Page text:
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Motorola Struggles to Meet CO2 Emissions, Waste Reduction Goals

Motorola has reduced its CO2 emissions by 35 percent since 2005 thanks to energy-efficiency efforts, buying renewable energy and consolidating facilities, according to the company’s 2009 Corporate Responsibility Report. Despite reducing total emissions of CO2e since 2005, Motorola said normalized emissions increased slightly due to weaker sales in 2009.

As a result, the consumer electronics giant has set a new strategy to reduce its climate impact, including new goals for absolute and normalized emission reductions. Motorola has committed to reduce its greenhouse gas emissions from operations by 15 percent by the end of 2010, compared with 2005 (normalized to sales), and to cut its absolute greenhouse gas emissions by 6 percent by the end of 2010, compared with 2000 to meet the company’s Chicago Climate Exchange commitment.

To help meet these goals, Motorola also plans to increase its purchase of electricity from renewable sources to 30 percent by 2020, and implement more energy-efficiency measures across its operations. So far, the company has purchased 20 percent of its electricity from renewable sources in 2010. Motorola was one of the EPA’s Top Green Power Purchasers in 2009.

In the U.S., Motorola purchases Green-e certified renewable energy certificates (RECs) that support electricity generation from wind energy.

Some of the energy-saving measures implemented in 2009 include improving control systems on heating and air-conditioning systems, using motion sensors to switch off lights, improving the efficiency of wastewater treatment, and modifying building management systems.

Although Motorola set 2010 goals to reduce hazardous waste by 30 percent from 2005 levels, the company produced 458 tons of hazardous waste in 2009 compared to 319 tons in 2005. Motorola attributes the significant increase to reclassification of electronics waste from non-hazardous to hazardous in China and Malaysia.

The company also plans to increase the recovery and recycling rate of non-hazardous waste to 90 percent in 2010, which decreased from 79 percent in 2008 to 75 percent in 2009.

In the product area, Motorola is developing eco-friendly phones, such as the MOTO W233 Renew and the MOTOCUBO A45 Eco, made using post-consumer recycled plastics and certified CarbonFree. The company’s design strategy includes the use of environmentally-preferred materials, higher amounts of recycled materials, reduced packaging and increased recyclability.

In addition to eco-friendly designs, the company said its products can contribute to the ICT industry’s goal to reduce global CO2 emissions by 15 percent and cut annual energy costs by $750 billion by 2020.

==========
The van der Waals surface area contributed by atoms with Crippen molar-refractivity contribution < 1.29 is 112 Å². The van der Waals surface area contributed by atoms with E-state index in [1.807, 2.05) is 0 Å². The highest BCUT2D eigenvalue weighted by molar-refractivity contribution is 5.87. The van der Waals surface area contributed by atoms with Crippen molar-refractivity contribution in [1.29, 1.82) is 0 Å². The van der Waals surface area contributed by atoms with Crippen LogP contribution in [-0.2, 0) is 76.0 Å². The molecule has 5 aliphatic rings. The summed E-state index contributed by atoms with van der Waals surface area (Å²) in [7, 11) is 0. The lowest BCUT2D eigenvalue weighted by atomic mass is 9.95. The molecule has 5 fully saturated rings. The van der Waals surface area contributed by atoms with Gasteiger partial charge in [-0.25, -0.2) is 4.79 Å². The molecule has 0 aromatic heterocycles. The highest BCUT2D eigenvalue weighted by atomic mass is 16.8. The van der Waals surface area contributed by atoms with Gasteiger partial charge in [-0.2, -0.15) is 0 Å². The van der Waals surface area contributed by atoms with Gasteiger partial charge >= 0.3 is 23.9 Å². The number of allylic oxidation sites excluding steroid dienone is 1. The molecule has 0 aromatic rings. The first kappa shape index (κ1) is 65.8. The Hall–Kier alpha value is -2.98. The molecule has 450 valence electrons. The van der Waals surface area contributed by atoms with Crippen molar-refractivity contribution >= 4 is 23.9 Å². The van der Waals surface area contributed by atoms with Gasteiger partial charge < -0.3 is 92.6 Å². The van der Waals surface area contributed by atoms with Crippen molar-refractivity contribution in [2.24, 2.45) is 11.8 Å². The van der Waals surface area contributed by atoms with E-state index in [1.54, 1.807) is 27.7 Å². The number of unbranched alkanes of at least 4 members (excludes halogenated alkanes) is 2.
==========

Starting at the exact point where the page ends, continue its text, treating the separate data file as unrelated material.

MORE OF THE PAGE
As an example, the company’s GPS products can help truck drivers cut fuel use and CO2 emissions by avoiding traffic. According to a Motorola study in 2008, U.S. transport executives found that trucks fitted with GPS technology travel 230 miles a week less on average, saving about 6 tons of CO2 emissions per year per truck.

Other environmental highlights include a 27 percent reduction in CO2e emissions from business travel, a savings of about 34,600 m2 of paper each year due to a shift to electronic statements, reduced water consumption from 3,534 cubic meters in 2005 to 2,308 cubic meters in 2009, and a reduction in volatile organic material (VOM) emissions by 64 percent since 2007.

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One thought on “Motorola Struggles to Meet CO2 Emissions, Waste Reduction Goals

  1. I am glad that Motorola is making the moves it is making. I would like to request nonetheless, that Environmental Leader not use terms like ‘eco-friendly’ when the tremendous impacts in a phone come not from the plastic shell, as good as recycled plastic is directionally. The impacts come from the mining and production of the metals and rare earth metals that make up the brains and batteries; the use, and very importantly, the batteries and leaching in a landfill (recycling rates are negligible). None of these are remotely environmentally friendly.
    So Yay for environmental improvements. AND, let’s have the transparency that would allow us to see the impact of these improvements relative to the total environmental impacts of a phone (including use and disposal). The manufacturing stage represents a couple of percentage points max of total environmental impacts from production of phone. Bring in use and disposal and it may well be a fraction of a percent.

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